UVU Political Science Student Headed to Cambridge

UVU Political Science Student Headed to Cambridge

"The most important part of the [political science] major is that it teaches us how to engage in our communities and how to think critically about the way the world works."

Nate Roundy, a political science major with minors in humanities and philosophy, was accepted into the master’s program at the University of Cambridge in England. 

Nate’s love of politics and his unique views on the political landscape have driven him to new heights during his time at UVU. “I think there is a misconception that to study politics, you have to support a worldview, ideology, or political party,” he said. “While it is true that we all come to the table with different political sensibilities, political science is more about studying politics, its philosophy, its theory, and the people within it through an empirical lens rather than a normative one. You can set aside the political aspect and just look at how politics works. I think that is really interesting and changes the way we think and behave in our communities. That doesn't mean that there aren't controversial or intense debates within the courses. Rather, I think the most important part of the major is teaching us how to critically engage in our communities and how to think critically about the way the world works.”

Nate has been able to excel thanks to the focus both UVU as an institution, and individual faculty members have on student success. “Every time I interacted with a faculty member, I felt incredibly valuable and like my achievement was important to them,” said Nate. “The institution clearly is orientated toward the achievement of its students rather than elevating the notoriety of the university, which is quite unique.”

“Of course, there are so many faculty members, staff members, academic advisors, and community members who have helped me during my undergraduate career. Leslie Simon and Michael Shaw are among the most important faculty mentors I’ve had. They pushed me to be a better writer, thinker, and person. They also helped cultivate my desire to attend graduate school. Jay DeSart and Steven Sylvester are also very important faculty members who have helped me succeed at UVU. They have helped guide my research, given me helpful advice, and have been fantastic teachers! Most of my current capabilities within political science can be attributed to the teaching and mentorship they have provided me. John Goshert is also another faculty member I need to mention. He has helped expose me to theoretical debates that have influenced my research interest in ways that I'm very grateful for. A large reason why my applications to graduate school have been successful is due to these faculty members' investment in my potential and confidence that I could succeed.”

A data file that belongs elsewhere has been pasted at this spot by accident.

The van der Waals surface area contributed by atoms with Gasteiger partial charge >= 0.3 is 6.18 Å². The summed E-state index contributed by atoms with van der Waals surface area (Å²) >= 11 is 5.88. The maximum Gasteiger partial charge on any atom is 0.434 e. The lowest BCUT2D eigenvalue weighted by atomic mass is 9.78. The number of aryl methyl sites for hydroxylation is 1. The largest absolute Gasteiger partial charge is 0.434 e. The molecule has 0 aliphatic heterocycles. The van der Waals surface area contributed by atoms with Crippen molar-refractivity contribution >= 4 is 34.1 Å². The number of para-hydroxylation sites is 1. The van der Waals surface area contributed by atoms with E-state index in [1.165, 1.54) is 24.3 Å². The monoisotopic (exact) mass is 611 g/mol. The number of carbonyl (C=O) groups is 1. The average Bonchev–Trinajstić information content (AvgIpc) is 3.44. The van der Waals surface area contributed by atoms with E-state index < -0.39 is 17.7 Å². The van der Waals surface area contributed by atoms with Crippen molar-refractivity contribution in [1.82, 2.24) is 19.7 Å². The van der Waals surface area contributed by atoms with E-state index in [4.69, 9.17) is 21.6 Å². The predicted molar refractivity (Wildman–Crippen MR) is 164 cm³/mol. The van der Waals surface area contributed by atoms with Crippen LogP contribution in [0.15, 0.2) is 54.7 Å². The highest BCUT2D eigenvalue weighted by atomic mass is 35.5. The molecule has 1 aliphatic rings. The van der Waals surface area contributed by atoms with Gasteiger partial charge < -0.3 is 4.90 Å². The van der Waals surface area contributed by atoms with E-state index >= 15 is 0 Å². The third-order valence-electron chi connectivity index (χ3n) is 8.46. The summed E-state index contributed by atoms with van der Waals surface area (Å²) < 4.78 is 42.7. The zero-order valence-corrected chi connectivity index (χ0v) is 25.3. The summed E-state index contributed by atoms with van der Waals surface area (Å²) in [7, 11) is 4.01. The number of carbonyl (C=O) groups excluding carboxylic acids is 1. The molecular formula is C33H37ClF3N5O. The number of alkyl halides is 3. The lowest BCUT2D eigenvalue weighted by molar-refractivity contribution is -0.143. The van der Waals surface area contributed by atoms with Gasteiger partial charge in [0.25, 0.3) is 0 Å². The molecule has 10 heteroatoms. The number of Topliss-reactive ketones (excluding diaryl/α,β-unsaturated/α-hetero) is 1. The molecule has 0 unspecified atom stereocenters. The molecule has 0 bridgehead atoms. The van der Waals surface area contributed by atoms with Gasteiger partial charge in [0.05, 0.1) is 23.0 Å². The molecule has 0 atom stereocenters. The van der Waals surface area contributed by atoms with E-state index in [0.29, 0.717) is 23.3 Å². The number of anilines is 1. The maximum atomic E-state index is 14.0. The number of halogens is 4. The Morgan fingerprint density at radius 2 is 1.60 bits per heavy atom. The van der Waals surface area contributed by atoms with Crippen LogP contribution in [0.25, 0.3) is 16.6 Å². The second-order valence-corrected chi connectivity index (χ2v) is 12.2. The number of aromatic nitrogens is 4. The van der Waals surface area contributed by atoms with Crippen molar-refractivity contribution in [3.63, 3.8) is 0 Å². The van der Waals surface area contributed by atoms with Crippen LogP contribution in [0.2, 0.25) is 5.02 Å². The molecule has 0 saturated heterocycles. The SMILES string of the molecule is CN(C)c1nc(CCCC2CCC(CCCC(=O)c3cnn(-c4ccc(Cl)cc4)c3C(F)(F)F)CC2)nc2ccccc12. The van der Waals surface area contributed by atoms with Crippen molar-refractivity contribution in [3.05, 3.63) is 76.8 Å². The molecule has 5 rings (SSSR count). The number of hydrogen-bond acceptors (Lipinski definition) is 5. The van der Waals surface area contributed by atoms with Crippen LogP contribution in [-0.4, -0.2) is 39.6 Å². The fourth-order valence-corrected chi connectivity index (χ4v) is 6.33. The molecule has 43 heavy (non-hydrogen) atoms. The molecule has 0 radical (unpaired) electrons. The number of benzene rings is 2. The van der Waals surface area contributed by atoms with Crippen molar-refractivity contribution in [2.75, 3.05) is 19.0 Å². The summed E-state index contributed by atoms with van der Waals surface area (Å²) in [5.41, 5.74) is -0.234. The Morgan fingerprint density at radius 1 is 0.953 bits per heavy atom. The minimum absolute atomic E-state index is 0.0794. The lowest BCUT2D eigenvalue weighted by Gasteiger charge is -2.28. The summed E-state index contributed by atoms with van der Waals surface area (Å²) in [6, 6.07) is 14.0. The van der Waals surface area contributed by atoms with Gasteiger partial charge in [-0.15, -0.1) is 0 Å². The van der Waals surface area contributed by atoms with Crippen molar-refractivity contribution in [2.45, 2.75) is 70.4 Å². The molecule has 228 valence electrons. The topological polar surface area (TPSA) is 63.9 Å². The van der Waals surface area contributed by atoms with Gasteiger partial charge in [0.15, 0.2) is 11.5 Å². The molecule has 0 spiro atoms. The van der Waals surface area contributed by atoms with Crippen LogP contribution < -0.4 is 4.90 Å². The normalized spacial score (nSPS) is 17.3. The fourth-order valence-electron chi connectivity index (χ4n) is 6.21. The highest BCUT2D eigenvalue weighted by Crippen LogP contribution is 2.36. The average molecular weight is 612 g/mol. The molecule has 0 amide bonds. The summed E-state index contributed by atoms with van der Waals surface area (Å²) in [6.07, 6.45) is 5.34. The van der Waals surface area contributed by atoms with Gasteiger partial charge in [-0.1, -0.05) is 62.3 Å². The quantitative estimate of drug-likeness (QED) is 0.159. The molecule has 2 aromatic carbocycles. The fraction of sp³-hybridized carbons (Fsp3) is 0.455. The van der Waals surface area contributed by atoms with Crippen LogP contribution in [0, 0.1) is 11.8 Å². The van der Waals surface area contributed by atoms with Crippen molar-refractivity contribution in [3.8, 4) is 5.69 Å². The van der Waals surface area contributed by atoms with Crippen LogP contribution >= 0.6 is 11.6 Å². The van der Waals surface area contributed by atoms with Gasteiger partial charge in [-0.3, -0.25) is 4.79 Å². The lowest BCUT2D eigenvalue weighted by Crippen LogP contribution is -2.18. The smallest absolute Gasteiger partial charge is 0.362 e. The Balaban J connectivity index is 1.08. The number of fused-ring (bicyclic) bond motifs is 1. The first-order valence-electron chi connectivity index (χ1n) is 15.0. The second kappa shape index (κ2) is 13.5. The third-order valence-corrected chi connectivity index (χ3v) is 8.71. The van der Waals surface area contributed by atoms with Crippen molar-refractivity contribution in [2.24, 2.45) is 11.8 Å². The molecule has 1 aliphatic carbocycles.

In addition to his coursework, Nate has been an extremely active member of the larger UVU community. In addition to working as an intern in the UVU Policy Office, he also works as a UVU presidential intern. He has also spent a great deal of time working on undergraduate research, securing over $15,000 in grant funds on his own. “The amount of funded research I have conducted while at UVU has been quite unique,” he said. “I'm really proud of the research I've been able to do with this funding, especially the work I am concluding this semester. I can see a huge amount of progress in my development as a researcher, and I am grateful for the belief that UVU has had in my potential.” 

While Nate is excited to be going to Cambridge, he has mixed feelings about leaving UVU behind. “I am going to miss being supported by a network of mentors,” he said. “I know I will find new mentors in graduate school, but it will still be hard to say goodbye to the people who have done so much for me. Having their constant support has meant a lot to me, and leaving that behind will definitely be bittersweet.” 

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